Expert Commentary

Inside the economics of illegal drugs, from cryptocurrencies to Major League Baseball

Money and illegal drugs are inextricable. This roundup brings together recent research exploring the wide-ranging relationship between economics and drugs.

(Dmitry Bayer / Unsplash)

Money and illegal drugs are inextricable. According to a 2014 RAND Corporation study commissioned by the White House Office of National Drug Control Policy, each year drug users buy about $100 billion combined worth of marijuana, methamphetamine, cocaine and heroin. The economic cost of opioid abuse, overdose and treatment alone reached $78.5 billion in the U.S. in 2013, according to one of the most recent and comprehensive studies from the National Institutes of Health.

The Internet adds a modern wrinkle to the image of the drug pusher on the street corner. Many buyers and sellers now transact anonymously on the darknet, a blanket term for hidden online networks where illegal marketplaces operate. But drug markets, whether virtual or real, also bear very real human costs. There were more than 70,000 drug-overdose deaths in the U.S. in 2017, the most recent year of data available from the Centers for Disease Control and Prevention — nearly double the number of road fatalities.

From exploding cryptocurrency markets financing the darknet, to OxyContin fueling the heroin epidemic, to hedonistic lifestyles and steroid-tinged baseball sluggers, this is our roundup of recent research exploring the wide-ranging relationship between economics and drugs.

Sex, Drugs, and Bitcoin: How Much Illegal Activity Is Financed through Cryptocurrencies?

Foley, Sean; Karlsen, Jonathan R.; Putniņš, Tālis J. The Review of Financial Studies. May 2019.

Each year, $76 billion worth of illegal transactions are made with the cryptocurrency bitcoin — not far off from the size of traditional illegal drug markets in the U.S. and Europe, according to the authors.

Cryptocurrencies like bitcoin are entirely digital and operate independently of official currencies, like the U.S. dollar. Each bitcoin has a unique identifier, in the same way each dollar bill has a unique serial number. Cryptocurrencies allow users to engage in secure financial transactions without having to go through a third party like a bank. Bitcoin is the largest cryptocurrency by market value.

But cryptocurrencies are not legal tender in the U.S. and the federal government does not insure them. Legal tender just means a currency is backed by law and can be used “for all debts, public charges, taxes, and dues.” A buyer and seller can still agree to transact using non-legal tender. Someone might be willing to exchange an antique table for one bitcoin, or a box of lightbulbs, or car washes for a month, or anything else.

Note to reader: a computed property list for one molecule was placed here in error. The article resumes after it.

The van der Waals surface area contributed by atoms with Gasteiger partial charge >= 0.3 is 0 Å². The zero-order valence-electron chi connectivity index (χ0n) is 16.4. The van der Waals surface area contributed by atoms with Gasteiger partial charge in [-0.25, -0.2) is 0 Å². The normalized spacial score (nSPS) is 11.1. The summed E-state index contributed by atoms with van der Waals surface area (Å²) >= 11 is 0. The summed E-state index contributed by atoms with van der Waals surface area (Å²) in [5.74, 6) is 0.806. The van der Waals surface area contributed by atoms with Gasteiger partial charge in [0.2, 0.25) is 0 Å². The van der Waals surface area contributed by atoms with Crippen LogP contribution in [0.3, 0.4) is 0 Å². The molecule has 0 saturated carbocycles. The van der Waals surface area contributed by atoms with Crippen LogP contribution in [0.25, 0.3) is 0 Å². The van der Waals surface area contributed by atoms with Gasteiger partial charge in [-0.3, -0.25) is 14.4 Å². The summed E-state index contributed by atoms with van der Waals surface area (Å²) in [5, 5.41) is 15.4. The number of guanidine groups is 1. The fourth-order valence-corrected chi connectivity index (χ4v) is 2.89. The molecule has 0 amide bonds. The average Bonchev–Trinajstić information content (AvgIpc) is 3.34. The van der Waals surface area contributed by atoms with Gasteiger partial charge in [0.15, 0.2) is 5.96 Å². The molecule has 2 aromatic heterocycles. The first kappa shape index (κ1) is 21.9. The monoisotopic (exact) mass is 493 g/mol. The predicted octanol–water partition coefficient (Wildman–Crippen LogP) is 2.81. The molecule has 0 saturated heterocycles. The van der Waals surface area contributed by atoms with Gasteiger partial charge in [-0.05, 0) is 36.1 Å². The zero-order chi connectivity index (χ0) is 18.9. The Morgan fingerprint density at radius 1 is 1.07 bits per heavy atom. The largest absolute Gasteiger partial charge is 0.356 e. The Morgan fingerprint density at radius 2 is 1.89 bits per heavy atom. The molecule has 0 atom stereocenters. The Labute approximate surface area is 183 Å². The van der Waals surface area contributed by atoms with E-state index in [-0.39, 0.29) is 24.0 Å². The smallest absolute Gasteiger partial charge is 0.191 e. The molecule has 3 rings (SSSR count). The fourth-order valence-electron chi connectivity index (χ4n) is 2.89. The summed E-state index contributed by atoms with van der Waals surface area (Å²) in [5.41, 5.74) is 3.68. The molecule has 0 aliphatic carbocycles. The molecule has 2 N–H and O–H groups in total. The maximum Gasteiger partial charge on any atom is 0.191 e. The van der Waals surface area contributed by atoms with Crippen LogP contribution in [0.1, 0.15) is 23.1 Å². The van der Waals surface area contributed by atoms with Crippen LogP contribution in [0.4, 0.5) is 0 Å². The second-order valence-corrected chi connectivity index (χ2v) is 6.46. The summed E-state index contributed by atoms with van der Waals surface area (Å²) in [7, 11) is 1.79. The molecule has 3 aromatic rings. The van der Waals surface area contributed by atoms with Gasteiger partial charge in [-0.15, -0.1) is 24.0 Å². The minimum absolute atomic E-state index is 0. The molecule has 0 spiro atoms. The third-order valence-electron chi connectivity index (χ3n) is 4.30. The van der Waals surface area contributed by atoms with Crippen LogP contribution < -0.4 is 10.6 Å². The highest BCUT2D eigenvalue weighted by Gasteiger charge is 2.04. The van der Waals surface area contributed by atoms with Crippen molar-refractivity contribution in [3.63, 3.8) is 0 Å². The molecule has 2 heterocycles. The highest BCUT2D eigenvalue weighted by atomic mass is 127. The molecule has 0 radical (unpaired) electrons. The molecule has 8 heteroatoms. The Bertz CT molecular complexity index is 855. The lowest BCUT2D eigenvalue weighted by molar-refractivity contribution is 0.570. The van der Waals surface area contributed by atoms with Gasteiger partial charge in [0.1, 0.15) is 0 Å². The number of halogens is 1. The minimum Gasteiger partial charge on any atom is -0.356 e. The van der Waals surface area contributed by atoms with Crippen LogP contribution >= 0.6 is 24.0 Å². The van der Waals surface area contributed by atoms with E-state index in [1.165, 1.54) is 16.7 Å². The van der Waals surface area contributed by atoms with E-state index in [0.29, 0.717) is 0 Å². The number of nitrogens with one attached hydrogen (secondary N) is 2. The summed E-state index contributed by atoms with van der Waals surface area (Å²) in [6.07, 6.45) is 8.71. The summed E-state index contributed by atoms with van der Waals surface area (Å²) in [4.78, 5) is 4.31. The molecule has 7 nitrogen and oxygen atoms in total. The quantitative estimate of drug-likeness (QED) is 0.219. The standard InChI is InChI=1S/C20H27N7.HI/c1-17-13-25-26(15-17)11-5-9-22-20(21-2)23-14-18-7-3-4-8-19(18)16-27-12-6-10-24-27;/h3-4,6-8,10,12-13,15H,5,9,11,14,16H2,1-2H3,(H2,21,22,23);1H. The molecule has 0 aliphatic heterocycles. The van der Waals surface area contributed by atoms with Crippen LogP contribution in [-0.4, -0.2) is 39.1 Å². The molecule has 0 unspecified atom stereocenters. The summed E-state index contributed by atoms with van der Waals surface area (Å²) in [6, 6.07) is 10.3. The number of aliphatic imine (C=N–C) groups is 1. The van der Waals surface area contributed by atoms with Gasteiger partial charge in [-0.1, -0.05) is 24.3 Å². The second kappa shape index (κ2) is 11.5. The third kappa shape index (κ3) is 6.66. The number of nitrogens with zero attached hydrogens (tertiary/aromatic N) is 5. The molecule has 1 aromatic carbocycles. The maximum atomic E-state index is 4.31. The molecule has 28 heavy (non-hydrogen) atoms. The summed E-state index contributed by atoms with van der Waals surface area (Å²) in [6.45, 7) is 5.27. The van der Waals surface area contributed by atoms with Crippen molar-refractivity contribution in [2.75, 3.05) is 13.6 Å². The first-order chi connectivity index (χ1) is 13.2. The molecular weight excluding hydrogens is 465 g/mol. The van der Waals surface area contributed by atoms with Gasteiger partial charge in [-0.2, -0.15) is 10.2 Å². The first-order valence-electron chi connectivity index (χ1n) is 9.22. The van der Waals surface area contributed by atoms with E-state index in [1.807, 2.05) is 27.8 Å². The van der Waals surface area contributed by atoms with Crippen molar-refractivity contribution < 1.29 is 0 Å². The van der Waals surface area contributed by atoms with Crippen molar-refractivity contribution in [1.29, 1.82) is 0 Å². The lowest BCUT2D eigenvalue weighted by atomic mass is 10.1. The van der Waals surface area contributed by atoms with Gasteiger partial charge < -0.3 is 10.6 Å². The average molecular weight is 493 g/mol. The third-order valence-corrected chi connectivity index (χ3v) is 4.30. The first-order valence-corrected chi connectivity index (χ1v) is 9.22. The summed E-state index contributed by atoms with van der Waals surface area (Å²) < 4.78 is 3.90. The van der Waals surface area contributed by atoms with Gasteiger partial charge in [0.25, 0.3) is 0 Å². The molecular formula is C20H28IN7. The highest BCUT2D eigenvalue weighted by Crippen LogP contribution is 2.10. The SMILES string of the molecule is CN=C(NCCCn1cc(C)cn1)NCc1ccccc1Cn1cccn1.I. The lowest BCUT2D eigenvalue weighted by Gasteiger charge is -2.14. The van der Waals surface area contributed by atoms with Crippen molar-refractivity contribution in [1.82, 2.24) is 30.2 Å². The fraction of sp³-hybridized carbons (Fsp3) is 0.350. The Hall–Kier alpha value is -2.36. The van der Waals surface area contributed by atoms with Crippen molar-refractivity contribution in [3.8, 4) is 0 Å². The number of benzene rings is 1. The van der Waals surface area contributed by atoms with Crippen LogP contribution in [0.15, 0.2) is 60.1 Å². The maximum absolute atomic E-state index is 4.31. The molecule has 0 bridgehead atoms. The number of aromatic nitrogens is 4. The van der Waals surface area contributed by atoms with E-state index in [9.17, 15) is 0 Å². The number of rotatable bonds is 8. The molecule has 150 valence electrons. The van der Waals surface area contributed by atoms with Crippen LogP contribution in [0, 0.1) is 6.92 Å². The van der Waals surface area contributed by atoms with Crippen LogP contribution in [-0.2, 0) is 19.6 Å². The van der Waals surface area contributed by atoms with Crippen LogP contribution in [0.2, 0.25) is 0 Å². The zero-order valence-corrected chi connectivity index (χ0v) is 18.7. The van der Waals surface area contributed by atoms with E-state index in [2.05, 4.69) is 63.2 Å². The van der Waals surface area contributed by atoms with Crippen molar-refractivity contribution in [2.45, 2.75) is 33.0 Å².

The authors begin with a database of all bitcoin transactions from January 2009 to April 2017 — 815 million distinct transactions. They remove several million transactions from the total, such as transactions of less than $1 and transactions that represent a seller providing change for a sale. They’re left with 606 million transactions worth $1.9 trillion.

To identify a sample of illegal users, the authors start by matching bitcoin identifiers taken from law enforcement bitcoin auctions with bitcoin identifiers in their database — this method identified 1,016 illegal users. Law enforcement agencies often auction seized assets, like cars and houses, and bitcoins are no different.

The authors then use central accounts where darknet marketplaces deposit and withdraw cryptocurrencies and identify six million darknet users, who the authors assume are engaging in illegal activity by virtue of being on the darknet. Finally, the authors identify users from darknet forums, where users often post bitcoin identifiers, to capture users not caught by law enforcement or not otherwise identified through darknet transactions. In all, the authors build a sample of 6,223,359 illegal bitcoin users, accounting for nearly one-third of the 606 million transactions and 6% of all users.

Here’s some of what they found:

  • Each year there are $76 billion worth of illegal drug and other transactions that use bitcoin.
  • People who use bitcoin illegally often transact with the same parties many times. Their transactions tend to be smaller and they engage in more transactions than bitcoin investors.
  • As mainstream interest in bitcoin increases and other cryptocurrencies emerge, illegal bitcoin transactions decline.
  • Online illegal drug marketplaces promote drug use but there may be benefits compared to drug transactions that happen on the street, including reduced violence and safer drugs because online vendors rely on positive user feedback.